Prayer for Evangelism in Schools

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Prayer at School

Imagine a class of 14 year olds at a normal high school in England.

This week Catherine and I had the privilege of attending an Orison prayer experience at a local high school. Orison is one of several groups that create prayer spaces and a Christian prayer experience in schools across the UK. As part of the RE curriculum they set up and allow students to experience and ask questions about prayer.

I'd never attended anything like this outside of a 'Christian' environment so was intrigued to see what and how they ran it. I was very impressed with what I saw.

Students were welcomed in, seated and watched a brief intro video that had young Christians talking about how and why they prayed. Within the room there were several zones that allowed various aspects of prayer to be practiced in interactive ways. The students were split into small groups of 5-7 people and sent to different zones. They were told they would have several minutes in each location then would be rotated around so they could experience all of it. Each zone had a volunteer who welcomed the students and explained what the area was for and then left them to explore and do what they wanted within the space.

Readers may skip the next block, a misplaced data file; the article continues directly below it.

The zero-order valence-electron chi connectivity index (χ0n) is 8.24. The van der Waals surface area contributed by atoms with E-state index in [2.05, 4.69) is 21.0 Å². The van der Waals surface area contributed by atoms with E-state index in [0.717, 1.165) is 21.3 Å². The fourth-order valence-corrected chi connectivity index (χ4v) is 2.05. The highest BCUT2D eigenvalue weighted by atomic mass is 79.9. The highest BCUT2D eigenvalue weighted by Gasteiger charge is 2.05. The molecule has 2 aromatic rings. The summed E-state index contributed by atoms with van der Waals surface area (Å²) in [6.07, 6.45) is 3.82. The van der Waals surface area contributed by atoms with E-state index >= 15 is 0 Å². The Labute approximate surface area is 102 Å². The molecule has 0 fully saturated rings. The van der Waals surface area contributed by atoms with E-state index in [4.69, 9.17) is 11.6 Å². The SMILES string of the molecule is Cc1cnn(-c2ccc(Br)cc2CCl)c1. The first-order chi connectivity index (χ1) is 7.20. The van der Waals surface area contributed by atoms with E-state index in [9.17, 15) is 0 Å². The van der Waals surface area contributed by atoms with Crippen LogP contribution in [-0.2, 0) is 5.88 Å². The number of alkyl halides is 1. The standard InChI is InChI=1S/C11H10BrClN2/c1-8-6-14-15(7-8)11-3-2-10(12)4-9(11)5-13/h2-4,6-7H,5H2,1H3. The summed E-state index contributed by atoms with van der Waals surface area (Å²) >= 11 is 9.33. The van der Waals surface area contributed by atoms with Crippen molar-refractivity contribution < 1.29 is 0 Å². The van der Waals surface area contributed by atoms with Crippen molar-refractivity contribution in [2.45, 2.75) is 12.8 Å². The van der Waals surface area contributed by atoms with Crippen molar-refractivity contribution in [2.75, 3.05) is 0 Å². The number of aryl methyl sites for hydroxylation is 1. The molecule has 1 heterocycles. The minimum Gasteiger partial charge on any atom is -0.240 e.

The Zones:

Sorry: an area to explore forgiveness, towards others and from God. There were magna-doodles (etch-a-sketches) upon which you could write what needed to be forgiven and then erase it, or you could imagine things that you needed to let go of and then drop an effervescent tablet into water and watch it disappear.
Quiet: this was an area that encouraged quietness and focusing on the idea that our prayers rise to God and He hears all our prayers. There was space for contemplation, with comfortable cushions and lights and a large tube that had bubbles continually rising. You were encouraged to write prayers on post-it notes and leave them on the bubble tube.
World: had a large world map and globe allowing students to write prayers for nations and creation on post-it notes, as well as a section about justice issues and a chance to write a letter to God asking him to change specific situations.
Discovery: had a large floor area covered with paper so the students could write questions for God, as well as a plasma globe to use as a discussion point for prayer; ie connection with a source of energy.
Image: an area that helped students consider their identity; how they view themselves and how God views them. They could look at their reflection and ask some questions, write their name on the palm of a hand and write/erase hurtful names that others had called them in sand.

At the end of the session there was a feedback time collectively; what they had enjoyed and why. It was all very positive and I saw every student engage with what was happening.

Now that is exciting stuff.